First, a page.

Goshen News, Goshen, IN

Life

June 13, 2014

Paper pushers headed for extinction

 Over the past few months I have been keeping an eye on who is living in the Information Age and who is not. I was surprised to find those who I thought wouldn't be are and those who I thought would be aren't.

Oh. The Information Age? We are living in it right now. Let me give you the Wikipedia definition: "The Information Age (also known as the Computer Age, Digital Age, or New Media Age) is a period in human history characterized by the shift from traditional industry that the industrial revolution brought through industrialization, to an economy based on information computerization. The onset of the Information Age is associated with the Digital Revolution, just as the Industrial Revolution marked the onset of the Industrial Age."

In other words, a tired city editor can sit in front of his flat-screen TV showing a digital image of his favorite baseball team playing a night game, and that image is delivered from Chicago via a satellite link to Quality Cablevision and sent through a cable into his home. While watching the game with one eye, he can type his blog/column on his iPad, which automatically checks his spelling and grammar, gives him a running word count and automatically saves the column so he doesn't have to worry about a glitch causing his words to evaporate.

Close at hand is his iPhone, which he messages periodically to a Goshen News staffer and his children. He is multi-tasking to the max to meet a deadline.

He is I of course and I have embraced the Information Age with gusto (but I still don't post to Facebook. No time to do it.)

In recent weeks I have found local mom and pop restaurants in downtown Goshen have added tablet technology for checking out customers. I have been surprised because very few small businesses around Goshen have changed to tablet cash registers.

For the past two weeks I have been filling in covering court proceedings. It's something I have been doing off and on since 1980. As I watched a group of attorneys walk into the courtroom with armloads of folders containing legal forms and case files I thought, "It still looks like 1980."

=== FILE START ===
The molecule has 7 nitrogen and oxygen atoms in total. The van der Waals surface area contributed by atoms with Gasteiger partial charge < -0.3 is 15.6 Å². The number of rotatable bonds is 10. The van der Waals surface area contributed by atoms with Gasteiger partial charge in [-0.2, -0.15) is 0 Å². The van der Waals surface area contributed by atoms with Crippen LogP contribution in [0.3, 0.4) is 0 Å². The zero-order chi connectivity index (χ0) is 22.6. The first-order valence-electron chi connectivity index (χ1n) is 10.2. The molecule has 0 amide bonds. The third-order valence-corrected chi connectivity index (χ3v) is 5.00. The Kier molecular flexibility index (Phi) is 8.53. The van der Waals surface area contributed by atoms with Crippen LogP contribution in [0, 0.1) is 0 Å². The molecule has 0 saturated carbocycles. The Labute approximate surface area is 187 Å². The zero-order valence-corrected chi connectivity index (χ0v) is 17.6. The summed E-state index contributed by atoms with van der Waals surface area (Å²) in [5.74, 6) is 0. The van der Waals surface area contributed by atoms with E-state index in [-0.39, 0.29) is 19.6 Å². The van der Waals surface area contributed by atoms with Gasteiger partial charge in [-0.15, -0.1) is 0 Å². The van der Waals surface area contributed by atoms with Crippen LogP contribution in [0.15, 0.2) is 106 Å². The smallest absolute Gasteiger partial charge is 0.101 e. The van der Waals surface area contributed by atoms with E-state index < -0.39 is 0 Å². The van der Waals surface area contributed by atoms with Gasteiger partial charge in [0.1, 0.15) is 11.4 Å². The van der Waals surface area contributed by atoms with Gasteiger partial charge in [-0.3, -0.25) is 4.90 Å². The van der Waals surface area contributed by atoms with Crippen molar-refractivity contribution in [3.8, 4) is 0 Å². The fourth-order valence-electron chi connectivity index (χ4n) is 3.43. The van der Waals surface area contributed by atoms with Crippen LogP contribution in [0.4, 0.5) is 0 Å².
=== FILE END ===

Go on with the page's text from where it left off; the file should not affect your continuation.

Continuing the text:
Why the legal system has not converted to a system where all attorneys and judges are on the same intranet system and junked the paper trail, I have no idea.

The best example of someone moving totally into the Information Age I have ever come across was during an interview at a local IT company. As I asked the first couple of questions I noticed something different about the man's office — there was no paper anywhere, nothing, not a scrap, not even a Post-it Note on his computer terminal.

"We're a paperless office," he told me after noticing my quizzical look.

"You can do that?" I asked, dreaming of how I too might be able to someday throw away my office trash can.

Without noticing it, many people are slowly dropping the use of paper. They sign up for online magazines, have their bills emailed to them, have their doctors send summaries of their ailments via the Web, and have even set up their smartphones to message the 9-1-1 center, just in case. Some of you may even be reading this on The Goshen News' e-edition.

The conclusion I have come to during my observations is that the movement toward a totally digital society is well underway and is unstoppable. The use of paper in homes and offices is fading. In another decade or two the shift to digitalization will be almost universal. Why? Because keystrokes are almost free where paper has a cost. Paper has to be stacked, sorted, stored, filed, secured and disposed of. Computers will do all that in a blink of an eye for digital records.

Don't think paper is headed toward the dustheap of history? Let me make you a wager on this. In 30 years I bet it will only take seconds to find this column online. For anyone who can find it in a real newspaper filed away, I will buy them dinner. See you then.



 

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Three Goshen elementary schools — Chandler, Chamberlain and West Goshen — are providing free meals to all students during the school year as part of the U.S. Department of Agriculture’s Community Eligibility Provision of the Healthy Hunger-Free Kids Act of 2010. Nearly 80 percent of students at Chandler, 89 percent of students at Chamberlain and 78 percent of students at West Goshen already qualify for free or reduced-price lunches based on their family income. How do you feel about the new lunch program?

I think it’s a good idea to feed all the students free of charge
I think those who can afford it should pay for their school meals
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